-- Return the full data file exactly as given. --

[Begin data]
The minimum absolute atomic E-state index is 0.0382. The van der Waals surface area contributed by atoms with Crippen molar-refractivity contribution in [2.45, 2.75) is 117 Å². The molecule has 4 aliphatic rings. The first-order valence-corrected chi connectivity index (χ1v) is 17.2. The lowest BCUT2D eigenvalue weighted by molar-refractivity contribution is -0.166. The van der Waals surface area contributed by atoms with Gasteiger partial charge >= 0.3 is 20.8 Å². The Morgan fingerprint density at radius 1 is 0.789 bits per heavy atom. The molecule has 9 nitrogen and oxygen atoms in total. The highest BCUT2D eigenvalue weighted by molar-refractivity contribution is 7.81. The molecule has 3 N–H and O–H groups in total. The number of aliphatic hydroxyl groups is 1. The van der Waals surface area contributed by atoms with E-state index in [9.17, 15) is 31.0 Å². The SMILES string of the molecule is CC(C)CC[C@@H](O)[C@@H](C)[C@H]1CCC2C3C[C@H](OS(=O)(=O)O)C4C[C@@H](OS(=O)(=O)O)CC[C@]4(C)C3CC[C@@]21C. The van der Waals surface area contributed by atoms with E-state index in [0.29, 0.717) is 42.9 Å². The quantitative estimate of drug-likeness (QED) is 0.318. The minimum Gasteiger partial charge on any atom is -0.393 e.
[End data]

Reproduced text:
The minimum absolute atomic E-state index is 0.0382. The van der Waals surface area contributed by atoms with Crippen molar-refractivity contribution in [2.45, 2.75) is 117 Å². The molecule has 4 aliphatic rings. The first-order valence-corrected chi connectivity index (χ1v) is 17.2. The lowest BCUT2D eigenvalue weighted by molar-refractivity contribution is -0.166. The van der Waals surface area contributed by atoms with Gasteiger partial charge >= 0.3 is 20.8 Å². The Morgan fingerprint density at radius 1 is 0.789 bits per heavy atom. The molecule has 9 nitrogen and oxygen atoms in total. The highest BCUT2D eigenvalue weighted by molar-refractivity contribution is 7.81. The molecule has 3 N–H and O–H groups in total. The number of aliphatic hydroxyl groups is 1. The van der Waals surface area contributed by atoms with E-state index in [9.17, 15) is 31.0 Å². The SMILES string of the molecule is CC(C)CC[C@@H](O)[C@@H](C)[C@H]1CCC2C3C[C@H](OS(=O)(=O)O)C4C[C@@H](OS(=O)(=O)O)CC[C@]4(C)C3CC[C@@]21C. The van der Waals surface area contributed by atoms with E-state index in [0.29, 0.717) is 42.9 Å². The quantitative estimate of drug-likeness (QED) is 0.318. The minimum Gasteiger partial charge on any atom is -0.393 e.